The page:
In February of '06 we added Verizon EVDO and 1xRTT cell data access to our list of nerdy internet accessing abilities. Through a PC card (PCMCIA) and an antenna mounted on our roof we can pick up a data signal from a cell tower near most populated areas and major freeways. Depending on location the bandwidth is anywhere from about 1.5mbps to 80kbps down, which varies more than the satellite, but the latency is an order of magnitude less, making many work tasks significantly easier and less frustrating even when the throughput is low. The uplink is not a very big pipe, but does beat a regular dial-up modem, and we rarely have huge chunks of data to send up-stream.
Cell Antenna


For navigation we rely largely on two tools: The set of state-by-state Atlas & Gazetteers published by DeLorme, and DeLorme Topo USA (we use to use Microsoft Streets & Trips, but Topo USA has more roads, trails, and topographical data) with a GPS antenna attached to a laptop. The Gazetteer is useful for finding nice scenic areas, landmarks, out-of-the-way roads, and giving a general overall look of what places to visit (the "where to go"). Topo USA on the computer can plot out a route, and then show us where we are in real-time as we drive just like one of those new fancy (and really expensive) navigation computers some cars come with (the "how to get there" coupled with the magical "You are Here").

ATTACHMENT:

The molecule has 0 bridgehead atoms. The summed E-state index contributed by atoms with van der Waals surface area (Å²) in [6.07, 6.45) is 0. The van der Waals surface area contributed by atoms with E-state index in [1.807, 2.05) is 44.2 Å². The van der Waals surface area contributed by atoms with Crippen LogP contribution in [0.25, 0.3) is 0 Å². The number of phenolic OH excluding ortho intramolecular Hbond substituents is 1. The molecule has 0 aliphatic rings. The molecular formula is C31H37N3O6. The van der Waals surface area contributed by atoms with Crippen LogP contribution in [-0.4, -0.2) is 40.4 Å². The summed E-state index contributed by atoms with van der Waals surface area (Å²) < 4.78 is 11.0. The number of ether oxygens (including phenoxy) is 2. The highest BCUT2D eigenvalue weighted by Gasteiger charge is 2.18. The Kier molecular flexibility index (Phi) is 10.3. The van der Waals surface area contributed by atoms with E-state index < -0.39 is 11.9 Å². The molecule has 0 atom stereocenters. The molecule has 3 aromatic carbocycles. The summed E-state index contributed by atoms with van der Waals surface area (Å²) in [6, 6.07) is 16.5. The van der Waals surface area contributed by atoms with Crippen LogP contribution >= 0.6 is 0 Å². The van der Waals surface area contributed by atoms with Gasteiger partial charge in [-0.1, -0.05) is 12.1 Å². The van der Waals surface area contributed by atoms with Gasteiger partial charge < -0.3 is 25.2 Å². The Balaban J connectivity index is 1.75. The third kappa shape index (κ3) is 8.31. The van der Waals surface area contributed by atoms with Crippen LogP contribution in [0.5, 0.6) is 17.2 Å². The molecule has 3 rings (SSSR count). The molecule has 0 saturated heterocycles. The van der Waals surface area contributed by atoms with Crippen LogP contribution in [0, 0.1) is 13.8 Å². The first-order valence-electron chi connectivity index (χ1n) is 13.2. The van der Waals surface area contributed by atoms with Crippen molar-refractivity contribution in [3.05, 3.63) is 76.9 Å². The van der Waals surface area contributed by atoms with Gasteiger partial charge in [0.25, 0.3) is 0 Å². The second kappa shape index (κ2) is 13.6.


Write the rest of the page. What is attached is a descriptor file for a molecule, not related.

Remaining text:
Once we know where we want to go, we put the destination, and any desired way-points, into the laptop and have the software highlight the route and then follow the route using the GPS (often we ask it to try to avoid major freeways, highways and have preference for minor, out-of-the-way roads which tend to be more scenic, leading to spontaneous decisions to "go that-a-way" when we see something interesting.